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Teenage Pregnancy, It’s a Wedge Issue

Ross Douthat and Jacob Weisberg write about abortion and teenage pregnancy and family values today, from opposite sides of the spectrum. And both get it wrong.

Weisberg essentially argues that conservatives in favor of family values ought to support abortion, because  teenage mothers who carry their babies to term often have many more problems than their peers, and are a much more disruptive social force:

They tend to drop out of high school and go on the dole, and they are
prone to lives of poverty, frustration, and disorder. Only 2 percent of
them make it through college by the age of 30. The Bristol Palin option
doesn't promote family happiness, stability, or traditional structure,
either. Of women under 18 who marry, whether because of pregnancy or
not, nearly half divorce within 10 years—double the rate for those who
wait until they're 25.

Douthat doesn't challenge these pernicious after effects, but argues instead that there isn't necessarily a correlation between legal abortion and increased teen pregnancy.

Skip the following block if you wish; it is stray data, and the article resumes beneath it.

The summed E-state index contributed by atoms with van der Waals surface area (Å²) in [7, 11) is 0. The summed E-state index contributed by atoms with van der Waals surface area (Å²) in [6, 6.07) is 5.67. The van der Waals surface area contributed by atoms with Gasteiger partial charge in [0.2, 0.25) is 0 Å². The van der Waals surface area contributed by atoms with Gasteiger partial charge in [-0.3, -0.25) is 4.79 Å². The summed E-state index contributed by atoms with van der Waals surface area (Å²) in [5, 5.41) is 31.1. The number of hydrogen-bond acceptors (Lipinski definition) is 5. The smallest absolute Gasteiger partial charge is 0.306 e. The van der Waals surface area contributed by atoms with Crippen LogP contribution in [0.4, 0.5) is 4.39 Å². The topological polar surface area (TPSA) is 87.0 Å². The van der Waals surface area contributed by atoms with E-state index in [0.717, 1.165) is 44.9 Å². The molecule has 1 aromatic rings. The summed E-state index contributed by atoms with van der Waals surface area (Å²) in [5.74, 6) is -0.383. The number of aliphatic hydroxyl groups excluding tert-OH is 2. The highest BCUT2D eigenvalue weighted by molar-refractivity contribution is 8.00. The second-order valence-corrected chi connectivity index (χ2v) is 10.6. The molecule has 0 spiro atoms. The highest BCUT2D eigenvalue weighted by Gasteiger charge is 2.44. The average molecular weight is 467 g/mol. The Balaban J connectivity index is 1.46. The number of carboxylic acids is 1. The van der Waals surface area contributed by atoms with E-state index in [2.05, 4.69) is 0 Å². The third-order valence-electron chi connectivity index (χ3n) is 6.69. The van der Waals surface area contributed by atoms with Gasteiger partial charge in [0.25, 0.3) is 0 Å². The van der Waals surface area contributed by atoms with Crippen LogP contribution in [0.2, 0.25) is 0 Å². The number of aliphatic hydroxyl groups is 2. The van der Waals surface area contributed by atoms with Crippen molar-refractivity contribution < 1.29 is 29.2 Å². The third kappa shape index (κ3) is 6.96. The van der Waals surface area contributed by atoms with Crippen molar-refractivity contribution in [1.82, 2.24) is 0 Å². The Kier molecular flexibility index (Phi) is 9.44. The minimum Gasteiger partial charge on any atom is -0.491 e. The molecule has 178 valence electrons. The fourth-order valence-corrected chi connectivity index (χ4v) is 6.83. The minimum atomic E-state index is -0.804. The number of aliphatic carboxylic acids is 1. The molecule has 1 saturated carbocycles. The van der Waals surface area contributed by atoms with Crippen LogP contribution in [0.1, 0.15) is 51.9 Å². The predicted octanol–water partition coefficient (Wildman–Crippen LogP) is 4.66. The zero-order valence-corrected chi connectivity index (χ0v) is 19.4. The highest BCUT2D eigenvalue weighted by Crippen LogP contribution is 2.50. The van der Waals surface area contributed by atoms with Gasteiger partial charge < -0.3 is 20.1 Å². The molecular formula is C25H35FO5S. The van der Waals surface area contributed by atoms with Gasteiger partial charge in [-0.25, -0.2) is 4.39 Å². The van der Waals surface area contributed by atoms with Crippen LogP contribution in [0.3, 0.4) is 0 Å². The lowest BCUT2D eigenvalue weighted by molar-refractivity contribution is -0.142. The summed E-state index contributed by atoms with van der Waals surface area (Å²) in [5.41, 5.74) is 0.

Both Douthat and Weisberg obviously didn't read their NY Times today, and the Charles Blow column which has one of those great info-graphics that illustrates the real problem. Of developed nations, the United States has by far the highest rate of teenage pregnancy and abortion. Compare the US to the Netherlands, which has comparable abortion laws — their rate of teen pregnancy and abortion is more than 8 times lower than the US.

Why? Sex education. As the New York Times chart today shows, countries with low rates of teenage pregnancy have low rates of abortion.

And this is where Sarah Palin, her strict anti-abortion stance and absolute refusal to support sex education, and her pregnant teenage daughter Bristol, are all relevant. If Sarah Palin and her allies like Ross Douthat really want to decrease the rate of abortion, they must reduce the rate of teen pregnancy. As her own family situation shows, an "abstinence only" won't cut it. Teenagers do reckless, impulsive things — even in wholesome, evangelical families like the Palin's.

The countries with the lowest rates of abortion are those who have done the most to promote sex education among their teens. Anti-abortion foes — if they're truly serious about their mission — might learn something from that. And Democrats ought to be pushing to reduce abortion by 50% or more through a sex education agenda. The evidence makes it clear that that will work.

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